Tuesday, July 10, 2007

excerpt from: Count It All Joy

I wrote this last semester for my Creative Writing class. It was submitted as a short fictional story. If you want the whole thing (it's about 12 pages) email me a request. I may or may not send it out. ;-)


“What happened?” I asked softly. My only pair of designer shoes (which are overdue for replacement) made tapping sounds on the sidewalk as we passed the trendy tapas bar frequented by wannabe hipsters and gay men. Our hands were clasped together, and we were seemingly connected, but really distant.

We had just left our favorite restaurant: a small, unpretentious, intimate European place where I’m sure that we were the youngest patrons by far. The dimly lit establishment, owned by an older, bickering couple, ran on what seemed to be a bare-bones staff without sacrificing good service. We ordered our usual appetizer of escargot de la maison—snails and mushrooms in a buttery garlicky sauce and matching glasses of merlot.

“I hope you both had some,” the waitress said with a laugh, in reference to the very garlicky dish, “so that you won’t have to worry about offending each other!”

The food was, as always, delicious. The date, however, was awful. If I had a list of top ten worst ever dates, it would rank pretty high up there. It was by far the worst date we had ever had together.

I had been looking forward to tonight for a few days now, as I usually do, beginning from the time he looks at me and says, “Do you want to go on a date with me Friday night?” And even though we’ve been together for ten months, I still get excited and say, “Yes!” like a girl whose crush had finally noticed her.

We had sat there for the larger part of the evening not saying much—though not for lack of want. I felt like I did not even know the man across from me. Our disconnectedness was almost tangible, and it stayed with us even after we left the restaurant.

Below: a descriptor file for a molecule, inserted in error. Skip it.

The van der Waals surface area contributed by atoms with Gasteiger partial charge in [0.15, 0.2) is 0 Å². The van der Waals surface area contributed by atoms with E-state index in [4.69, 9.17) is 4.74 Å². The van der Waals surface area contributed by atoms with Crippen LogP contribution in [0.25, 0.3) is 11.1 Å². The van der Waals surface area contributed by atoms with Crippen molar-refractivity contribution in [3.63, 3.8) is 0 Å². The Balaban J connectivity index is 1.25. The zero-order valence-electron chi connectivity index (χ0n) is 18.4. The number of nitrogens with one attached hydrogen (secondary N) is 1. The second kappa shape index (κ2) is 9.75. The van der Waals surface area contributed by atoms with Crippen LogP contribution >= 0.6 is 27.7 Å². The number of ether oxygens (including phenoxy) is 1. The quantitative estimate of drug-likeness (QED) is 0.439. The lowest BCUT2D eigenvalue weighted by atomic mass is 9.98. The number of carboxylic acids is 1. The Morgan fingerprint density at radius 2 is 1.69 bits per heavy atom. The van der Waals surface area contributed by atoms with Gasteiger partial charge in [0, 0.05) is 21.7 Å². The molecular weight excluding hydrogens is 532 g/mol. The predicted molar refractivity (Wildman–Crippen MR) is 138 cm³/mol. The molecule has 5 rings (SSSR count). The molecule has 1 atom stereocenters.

I can’t remember what he said in response as we rounded the corner and climbed the steps to the parking deck. Our hands were no longer clasped; mine were now shoved deep into the pockets of my dark red wool coat that my mother used to wear years ago. It was positively frigid outside.


Anonymous said...

Now, is this the creative writing story that you said was mostly not made up?

Tiffany Anne said...

Indeed. Notice how it's tagged "creative non-fiction" as opposed to "fiction."

Anonymous said...

Well, that didn't sound like a description of a healthy relationship at all. What was it that you wanted to say to him?

Tiffany Anne said...

It wasn't a description of a healthy relationship. That's sort of the point. You have to read the whole story to really get it.

Anonymous said...

Well, someone didn't post the whole story, now did they :)

And, by the way, this is very well written. Fun to read and vividly descriptive.

I disagree on one point though - any place that sells snails as food is pretentious as all get out in my book.


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